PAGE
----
The test system registered CPU maximum load core temperatures of 48°/52°/52°/52°C. These data can be directly compared with the results from two other chassis that I’ve tested, the Corsair Obsidian 450D and the Puget Systems Test Bench, as well as to data acquired when the system was installed in my own Danger Den Torture Rack. I present the data in the following table for easy comparison.

ChassisMaximum Core Temperatures Recorded
Danger Den Torture Rack50°/54°/54°/55° C
Corsair Obsidian 450D49°/52°/51°/51° C
Puget Systems Test Bench51°/54°/54°/54° C
Corsair Graphite 730T48°/52°/52°/52° C

According to the data, the Graphite 730T is virtually on equal footing with its cousin, the Obsidian 450D, give or take one degree Celsius. As an aside, I think it’s interesting that the two closed chassis’ performances are almost equal to each other, while the same could be said to the two open test benches’ performances as well. I think the lesson here is that a well-designed closed chassis will channel airflow properly to the CPU heat sink and exhaust heat in a systematic manner.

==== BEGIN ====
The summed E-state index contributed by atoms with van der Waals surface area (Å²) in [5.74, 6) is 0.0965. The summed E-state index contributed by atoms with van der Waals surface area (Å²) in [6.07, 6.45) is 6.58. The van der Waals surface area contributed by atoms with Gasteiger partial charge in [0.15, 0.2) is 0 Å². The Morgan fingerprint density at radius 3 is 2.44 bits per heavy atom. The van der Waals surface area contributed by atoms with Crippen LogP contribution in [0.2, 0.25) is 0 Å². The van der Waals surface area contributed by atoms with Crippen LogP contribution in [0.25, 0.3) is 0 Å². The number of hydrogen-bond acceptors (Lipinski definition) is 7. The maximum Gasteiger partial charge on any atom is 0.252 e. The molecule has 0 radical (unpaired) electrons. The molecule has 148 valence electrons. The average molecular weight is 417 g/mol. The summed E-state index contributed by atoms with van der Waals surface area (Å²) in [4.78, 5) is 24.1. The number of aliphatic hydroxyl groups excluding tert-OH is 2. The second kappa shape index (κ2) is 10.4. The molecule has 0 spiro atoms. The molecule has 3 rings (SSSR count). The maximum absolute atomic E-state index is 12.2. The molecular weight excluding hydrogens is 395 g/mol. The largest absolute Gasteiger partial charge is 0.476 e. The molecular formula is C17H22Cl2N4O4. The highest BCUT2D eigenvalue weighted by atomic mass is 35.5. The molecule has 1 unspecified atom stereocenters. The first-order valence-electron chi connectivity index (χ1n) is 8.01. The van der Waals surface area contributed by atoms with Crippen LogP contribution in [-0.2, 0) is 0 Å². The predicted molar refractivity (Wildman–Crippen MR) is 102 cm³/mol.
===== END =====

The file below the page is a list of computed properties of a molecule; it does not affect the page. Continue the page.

Corsair Graphite 730T Chassis - MSI Kombustor screenshot

Moving on the maximum GPU load temperatures, the test system in the Graphite 730T registered a maximum of 57°C. Again this can be compared directly with the data acquired from my earlier chassis reviews; this time, though, we’ll include the BitFenix Neos‘ performance in this test.

ChassisMaximum GPU Temperatures Recorded
Danger Den Torture Rack55° C
Corsair Obsidian 450D63° C
Puget Systems Test Bench50° C
BitFenix Neos68° C
Corsair Graphite 730T57° C

The temperatures in this test are more varied, making conclusions a little bit more difficult to draw. But one thing is clear: With the radiator mounted in the Graphite 730T’s front intake section, we acquired the best GPU temperatures amongst the PC chassis on test. We did have to uninstall one of the two 140mm fans to accommodate the Arctic Accelero Hybrid II-120‘s 120mm radiator and fan.